Friday, May 27, 2011

Evaluation Starts Before the Training Happens

KNO is always working with clients to strengthen their approaches to evaluation of performance and training initiatives. Our Partners are all ISPI Certified Performance Technologists (CPTs) with many years of assessment and evaluation success.  Recently, two KNO Partners have also become Kirkpatrick Certified for program evaluation.

We seek to work with our clients to design training flowing down from the business results demanded. On the front end, we conduct a simple PiP analysis to estimate a potential return on investment if a proper performance solution is selected, designed and implemented.

We find that in almost all cases that real success requires a grouping of parallel efforts to address all components of performance: clear expectations, knowledge/skills, incentives, ongoing feedback loops and adequate resources.

There are different models for approaching the evaluation task. A very common method, the Kirkpatrick 4 Level Evaluation, is a starting point for most organizations. This links high end business results to required staff behaviors. Training can then be designed with objectives to build the required knowledge and skills, that are supported by in the workplace by multiple "drivers".

Drivers of behavior are necessary to support the new skills in several ways:
  • reinforcing
  • encouraging
  • rewards
These can include such tools as job aids, coaching, action-plan followup, process checklists, refreshers and recognition with peers and bonuses.  We know from research that too much energy is spent on investigating participant reactions to the training and very little on training transfer of behaviors and linking to the business goals.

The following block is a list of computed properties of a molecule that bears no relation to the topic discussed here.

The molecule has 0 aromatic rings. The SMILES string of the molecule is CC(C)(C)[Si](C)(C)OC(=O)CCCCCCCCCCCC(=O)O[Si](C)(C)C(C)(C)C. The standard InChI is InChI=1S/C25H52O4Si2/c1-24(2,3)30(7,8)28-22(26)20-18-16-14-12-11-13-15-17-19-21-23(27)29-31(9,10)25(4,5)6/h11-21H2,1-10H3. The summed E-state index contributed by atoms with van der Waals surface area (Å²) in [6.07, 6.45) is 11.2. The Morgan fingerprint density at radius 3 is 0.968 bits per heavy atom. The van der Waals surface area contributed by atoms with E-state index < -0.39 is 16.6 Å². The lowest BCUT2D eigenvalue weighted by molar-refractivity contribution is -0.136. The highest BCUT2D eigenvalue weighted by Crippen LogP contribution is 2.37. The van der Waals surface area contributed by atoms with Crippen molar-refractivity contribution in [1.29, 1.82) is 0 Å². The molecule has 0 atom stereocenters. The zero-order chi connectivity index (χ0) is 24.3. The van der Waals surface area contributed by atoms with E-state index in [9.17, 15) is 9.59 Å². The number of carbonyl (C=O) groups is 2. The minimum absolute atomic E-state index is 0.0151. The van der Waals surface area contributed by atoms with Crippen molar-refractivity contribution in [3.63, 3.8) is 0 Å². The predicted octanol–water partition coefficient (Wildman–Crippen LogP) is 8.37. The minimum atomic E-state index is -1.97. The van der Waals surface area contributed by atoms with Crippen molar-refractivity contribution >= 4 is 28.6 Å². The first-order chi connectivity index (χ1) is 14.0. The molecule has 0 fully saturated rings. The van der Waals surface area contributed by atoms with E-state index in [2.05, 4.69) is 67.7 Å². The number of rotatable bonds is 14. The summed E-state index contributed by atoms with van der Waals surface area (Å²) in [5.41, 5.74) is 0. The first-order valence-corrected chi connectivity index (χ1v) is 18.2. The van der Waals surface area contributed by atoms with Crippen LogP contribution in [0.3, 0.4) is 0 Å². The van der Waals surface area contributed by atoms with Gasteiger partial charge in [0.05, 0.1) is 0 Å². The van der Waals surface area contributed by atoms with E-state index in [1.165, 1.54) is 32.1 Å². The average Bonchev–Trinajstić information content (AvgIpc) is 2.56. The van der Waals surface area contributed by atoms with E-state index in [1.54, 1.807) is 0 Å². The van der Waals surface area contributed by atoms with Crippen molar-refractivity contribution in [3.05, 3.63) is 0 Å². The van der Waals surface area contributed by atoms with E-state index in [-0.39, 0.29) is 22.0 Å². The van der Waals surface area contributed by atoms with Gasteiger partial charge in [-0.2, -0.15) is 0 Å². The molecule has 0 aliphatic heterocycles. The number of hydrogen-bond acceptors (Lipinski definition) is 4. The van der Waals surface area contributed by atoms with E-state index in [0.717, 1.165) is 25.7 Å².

These levels of resource expenditure and energy are reversed with those clients who actually succeed in implementing the desired changes in performance.

In addition to the Kirkpatrick approach, Robert Brinkerhoff  has conducted extensive research and advances alternative options such as the Success Case Method (SCM) and the Learning to Performance Model.

Donald Clark combines several methods to depict what he calls Backwards Planning to the same effect.

Donald Clark's Backwards Planning Model

Jack and Patti Phillips of the ROI Institute have further refined an ROI methodology for measuring and evaluating programs - sometimes referred to as Level 5.

Phillip's Elements of ROI Methodology

All of these successful approaches focus on the end results at the beginning. Before any training even starts to be designed, the objectives are derived to create behaviors that will support the critical strategic and operational results.

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